A hydrogenation experiment was being performed under 60 atm hydrogen, inside a high-pressure reactor cell. The experiment was conducted inside a fume hood and left overnight. The hood caught fire during the night, resulting in fire damage to the fixture, hood, and exhaust duct, as well as water damage to much of the building. Based on the local fire department investigation, the fire started from faulty electrical wiring that was used to provide power for reactor cell heating. The electrical fire ignited solvent that was in a dispensing bottle inside the hood, which subsequently overheated the reactor cell, rupturing the seals. The rupture released hydrogen from the cell and attached supply tank, further fueling the fire. Nobody was injured in the incident, and damages were limited. It took one month to complete repairs.
- Ventilation System
- Glove Box/Fume Hood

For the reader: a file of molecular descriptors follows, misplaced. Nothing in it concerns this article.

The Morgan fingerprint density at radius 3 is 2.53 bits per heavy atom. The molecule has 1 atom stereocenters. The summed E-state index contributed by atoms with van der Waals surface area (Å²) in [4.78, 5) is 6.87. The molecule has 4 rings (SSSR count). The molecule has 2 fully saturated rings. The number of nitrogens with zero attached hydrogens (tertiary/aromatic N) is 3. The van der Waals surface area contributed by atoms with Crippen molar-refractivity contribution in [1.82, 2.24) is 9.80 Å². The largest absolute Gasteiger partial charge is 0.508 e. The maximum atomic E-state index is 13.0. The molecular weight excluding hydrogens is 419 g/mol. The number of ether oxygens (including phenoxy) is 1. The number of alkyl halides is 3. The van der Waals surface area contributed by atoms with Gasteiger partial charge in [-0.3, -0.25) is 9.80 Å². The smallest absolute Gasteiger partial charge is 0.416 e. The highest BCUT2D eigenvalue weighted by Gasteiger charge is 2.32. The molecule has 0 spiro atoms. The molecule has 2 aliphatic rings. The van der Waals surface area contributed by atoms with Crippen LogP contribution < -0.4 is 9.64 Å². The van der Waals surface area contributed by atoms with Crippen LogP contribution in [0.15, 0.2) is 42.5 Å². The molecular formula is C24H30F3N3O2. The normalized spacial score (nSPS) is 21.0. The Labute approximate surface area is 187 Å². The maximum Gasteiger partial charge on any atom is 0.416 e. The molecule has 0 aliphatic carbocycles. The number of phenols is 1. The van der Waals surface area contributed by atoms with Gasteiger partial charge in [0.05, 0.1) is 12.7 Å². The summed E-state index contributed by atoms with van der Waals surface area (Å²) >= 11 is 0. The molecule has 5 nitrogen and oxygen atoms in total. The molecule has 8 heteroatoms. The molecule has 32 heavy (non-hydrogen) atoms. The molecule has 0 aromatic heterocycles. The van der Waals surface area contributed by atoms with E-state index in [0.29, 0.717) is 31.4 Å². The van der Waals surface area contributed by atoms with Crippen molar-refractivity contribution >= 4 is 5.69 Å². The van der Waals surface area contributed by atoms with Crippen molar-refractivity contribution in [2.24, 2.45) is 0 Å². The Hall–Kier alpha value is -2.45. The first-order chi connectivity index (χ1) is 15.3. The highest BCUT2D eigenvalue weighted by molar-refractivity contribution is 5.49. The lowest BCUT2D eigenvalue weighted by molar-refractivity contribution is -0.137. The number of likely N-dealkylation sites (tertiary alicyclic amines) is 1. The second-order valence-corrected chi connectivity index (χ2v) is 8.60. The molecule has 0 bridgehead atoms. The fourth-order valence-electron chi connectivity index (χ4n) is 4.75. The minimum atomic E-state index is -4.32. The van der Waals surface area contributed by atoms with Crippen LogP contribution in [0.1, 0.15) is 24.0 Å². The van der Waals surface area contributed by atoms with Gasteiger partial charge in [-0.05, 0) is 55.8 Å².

- Electrical Equipment
- Process Equipment
- High-Pressure Reactor Cell
After the aforementioned incident, a rigid cage was designed to protect the reactor from external conditions, and to protect the contents of the hood and any experimenter from the reactor, in the event of a pressure burst from the reactor cell. Additionally, the experimental setup was redesigned to include only electrical distribution that has been verified to be in compliance with National Electric Code and that is located outside the cage. Further, the experimental setup has been redesigned to include a hydrogen supply line shutoff, so that if the pressure reactor cell integrity is compromised, the hydrogen supply is shut off. The fume hood has been fitted with a hydrogen sensor. Lastly, researchers were reminded that hydrogen experimental setups should be verified by another person, and hydrogen-involving experiments should be carefully monitored.
Hydrogen development work is inherently hazardous, and greater precautions than the norm need to be taken to ensure a safe work environment.